Have questions? We're here.
Talk with an expert
Build your ideal trip. Call 1.406.541.2677
Start Planning My Trip

My Final Antarctica Landing

Seals hang'n
Seals hang'n
Antarctica Cruise: Whalers Bay at Deception Island and Half Moon Island.
Weather: Wind. 36 degrees F

Overnight we sailed north through the Gerlache Strait to reach our destination for this morning: Deception Island. Deception Island is an active volcano, which erupted last in 1970, destroying the remains of a whaling station and the British Base B. Forming a caldera of more than 6 miles in diameter, Deception is one of the few volcanoes you can enter by ship.

At 8:00 a.m. I woke up to an overcast and slightly windy day and found myself just outside Neptune's Bellows, the narrow entrance to the caldera. Under these conditions it was possible to enter the caldera and turn hard starboard into Whaler's Bay. As we arrived on the beach near the old whaling station we can smell sulphur and see steam rising from the wet sand at low tide. We can also feel the heat of the volcano by just digging with bare hands a few inches into the sand. We have the option to walk to the right along the beach, pass a few stray chinstrap penguins and walk up to Neptune's Window. From here we have a magnificent view of the distant Antarctic Peninsula.

A walk to the left of the landing site brings us to the remains of the old whaling station, the decaying Biscoe House or ''Base B'' and the old aircraft hangar. It was from here that the first flights to the Antarctic Peninsula took off.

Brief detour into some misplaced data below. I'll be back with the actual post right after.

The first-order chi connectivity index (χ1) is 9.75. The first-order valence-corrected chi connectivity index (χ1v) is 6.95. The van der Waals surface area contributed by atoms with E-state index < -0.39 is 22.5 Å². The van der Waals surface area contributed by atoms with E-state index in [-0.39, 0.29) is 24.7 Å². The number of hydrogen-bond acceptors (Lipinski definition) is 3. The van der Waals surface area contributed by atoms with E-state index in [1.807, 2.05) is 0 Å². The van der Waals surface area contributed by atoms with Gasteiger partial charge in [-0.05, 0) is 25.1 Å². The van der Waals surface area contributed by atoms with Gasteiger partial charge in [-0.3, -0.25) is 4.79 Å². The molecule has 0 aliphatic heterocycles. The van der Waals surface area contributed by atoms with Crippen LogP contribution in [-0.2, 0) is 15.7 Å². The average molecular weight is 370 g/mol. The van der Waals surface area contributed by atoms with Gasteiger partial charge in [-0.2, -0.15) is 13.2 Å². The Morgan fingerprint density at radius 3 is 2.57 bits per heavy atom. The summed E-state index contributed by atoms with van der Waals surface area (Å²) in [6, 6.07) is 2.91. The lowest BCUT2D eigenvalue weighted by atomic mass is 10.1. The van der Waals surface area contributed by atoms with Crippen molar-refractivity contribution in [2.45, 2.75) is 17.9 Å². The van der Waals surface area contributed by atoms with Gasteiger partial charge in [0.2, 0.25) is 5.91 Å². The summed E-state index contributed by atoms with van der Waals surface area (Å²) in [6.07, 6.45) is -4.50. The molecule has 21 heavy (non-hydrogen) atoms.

Back on board the ship, we were welcomed by Johnny and Katrin with a mug of hot cocoa and a Christmassy ginger biscuit!

Captain offered a little scenic drive into Port Foster and headed out through Neptune's bellows once again. We are now moving northward towards our afternoon destination Half Moon Island. Half Moon is a crescent shaped island north of Livingston Island and home to the Argentinian summer base of Camera. The base is not occupied at the moment and at 4:30 p.m. we go ashore at a small cobble beach. Chinstrap penguins are the main inhabitants of Half Moon. They occupy the snow-free areas of the island and after watching for a while we discover that the first chicks of the season have hatched. A special treat is a lonely Maccaroni penguin who tries to hide amongst the chinstraps, but his yellow hairdo is a dead giveaway.

A longer walk through deep snow takes us to the back of the island, a favorite spot for Weddell seals. Approaching them carefully we are able to watch them and listen to their singing.

After 7 p.m. the soft snow starts to freeze again and we slowly head back to the ship from our final Antarctic landing.
More Reasons

Why Travel With Adventure Life

All News

Recognized By